Armen: Your plethora of content is full of color and the imagery is very smooth and pleasing to the eye. I’m pretty sure a person would feel accomplished having made one of your images. How much do you see your large collection of imagery and enclosed messages as your personalized timeline of being, somewhat like how philosopher Ludwig Wittgenstein made Tractatus Logico-Philosophicus for people to read far into the future?
Dani: Thank you! I’m very proud of the work I’ve done. Though I’ve never thought of it in relation to Wittgenstein’s work, now that you mentioned it, I can see how, if someone were to read through my work chronologically in the future, it would showcase my personal timeline of being, particularly related to lessons I’ve learned about being positive and present. I’ve grown and changed a lot — and I plan to continue doing so — so it’s my hope that the timeline of my work will live on long after I do and positively impact people in the future.
so it’s my hope that the timeline of my work will live on long after I do and positively impact people in the future
Armen: Are there any people that you saw early on or mid-way through the past decade that have altered the way you do things to a large extent, or have external influences not changed much of what you do?
Dani: I’m always inspired by other writers, artists, and creators, but the people who have probably had the most impact my work are the people behind the changes in the digital landscape. In 2009, blogs were one of the best ways to share content. Social media existed, but it wasn’t anything like it is now. The rise in popularity of visual and video content (and the decrease in attention spans — including my own) led me to shift my work in a more visual direction. Obviously my words, and the inspiring words of others, are still essential to what I do, but the ways I share them now are very different.
The rise in popularity of visual and video content (and the decrease in attention spans — including my own) led me to shift my work in a more visual direction
Armen: I see your postings as such a good example of how to make great use of social media and its various updates. What is one or more of the unexpected elements or opportunities that have come to you in recent years due to your prolific creative content?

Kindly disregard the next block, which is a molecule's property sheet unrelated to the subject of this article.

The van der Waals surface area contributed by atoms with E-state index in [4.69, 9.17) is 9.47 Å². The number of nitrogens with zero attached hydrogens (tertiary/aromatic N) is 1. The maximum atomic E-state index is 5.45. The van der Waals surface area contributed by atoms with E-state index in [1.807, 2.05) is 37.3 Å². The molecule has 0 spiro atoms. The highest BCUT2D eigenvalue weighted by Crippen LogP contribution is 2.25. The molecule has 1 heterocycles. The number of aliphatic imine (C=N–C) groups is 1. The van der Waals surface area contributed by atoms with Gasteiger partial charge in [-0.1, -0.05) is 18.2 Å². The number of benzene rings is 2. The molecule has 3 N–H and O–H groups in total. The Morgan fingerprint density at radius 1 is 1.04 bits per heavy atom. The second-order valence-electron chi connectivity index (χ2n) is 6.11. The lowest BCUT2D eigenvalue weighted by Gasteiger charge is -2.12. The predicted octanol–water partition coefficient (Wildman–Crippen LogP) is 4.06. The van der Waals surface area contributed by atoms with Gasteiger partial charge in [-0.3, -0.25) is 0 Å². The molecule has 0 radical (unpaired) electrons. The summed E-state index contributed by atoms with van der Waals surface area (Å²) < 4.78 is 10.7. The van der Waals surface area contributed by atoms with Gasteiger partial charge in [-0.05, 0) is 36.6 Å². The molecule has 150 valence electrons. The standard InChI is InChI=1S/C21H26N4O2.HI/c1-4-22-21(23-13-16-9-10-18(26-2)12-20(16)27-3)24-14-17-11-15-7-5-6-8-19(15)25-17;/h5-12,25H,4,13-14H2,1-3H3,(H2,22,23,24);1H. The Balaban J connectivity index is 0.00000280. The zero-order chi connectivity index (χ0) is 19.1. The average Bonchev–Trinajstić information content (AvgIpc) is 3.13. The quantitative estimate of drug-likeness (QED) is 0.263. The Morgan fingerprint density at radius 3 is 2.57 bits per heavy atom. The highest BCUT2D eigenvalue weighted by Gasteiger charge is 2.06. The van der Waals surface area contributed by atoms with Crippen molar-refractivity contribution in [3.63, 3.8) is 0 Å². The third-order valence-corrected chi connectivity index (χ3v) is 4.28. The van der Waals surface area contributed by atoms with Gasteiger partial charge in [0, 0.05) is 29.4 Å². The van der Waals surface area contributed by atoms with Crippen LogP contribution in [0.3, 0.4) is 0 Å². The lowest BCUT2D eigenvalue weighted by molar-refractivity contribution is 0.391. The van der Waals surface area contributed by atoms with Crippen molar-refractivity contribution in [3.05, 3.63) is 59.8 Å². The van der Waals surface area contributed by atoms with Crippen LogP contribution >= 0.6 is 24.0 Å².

Dani: Thank you! Social media can be a negative place, and I do my best to create a positive space for people to visit online. Almost every opportunity that’s come my way — from book deals to new friendships to magazine features — has been a result of sharing my content online. Because I try my best not to set expectations and to let my work take me where I’m meant to go, almost all of these opportunities have been unexpected surprises!
Armen: You make these great clips on TikTok showcasing how you make your imagery – seeing those got me to try out a bit on a drawing app to make some cool colorful content like Dani. For your audience, how much do you seek to inspire, as compared with informing, putting at peace, or entertaining?
Dani: My focus has always been to inspire people by sharing what’s resonating with me or helping me at a particular moment. As I make my way down my a path towards being more positive and present, it’s great if I’m able to inform, encourage peace, and maybe even entertain, but my main goal is inspire people to think about the world from a different (hopefully more positive!) perspective, and to remind them that they’re not alone if they too struggle to stay positively present at times.
and to remind them that they’re not alone if they too struggle to stay positively present at times
Armen: Lastly, on average, how many hours a day are you positively present, such that you are in a flow state and making the great items the world can then check in on?
Dani: Every day is different but, on average, I probably spend about three hours or so actually writing and/or creating. However, I’d say I spend the majority of my days working on Positively Present in some way. Whether it’s engaging with my audience on social media, searching for inspiration online, or striving to be more positive and present in my daily life, I’m pretty much always focused on Positively Present in some way!
Thanks goes out to Dani for participating in this interview. All the pictures in this interview are credit to Dani and her many works. You can find her content on her website PositivelyPresent.com, her Instagram page @positivelypresent, Twitter @positivepresent, or her Amazon books/author page.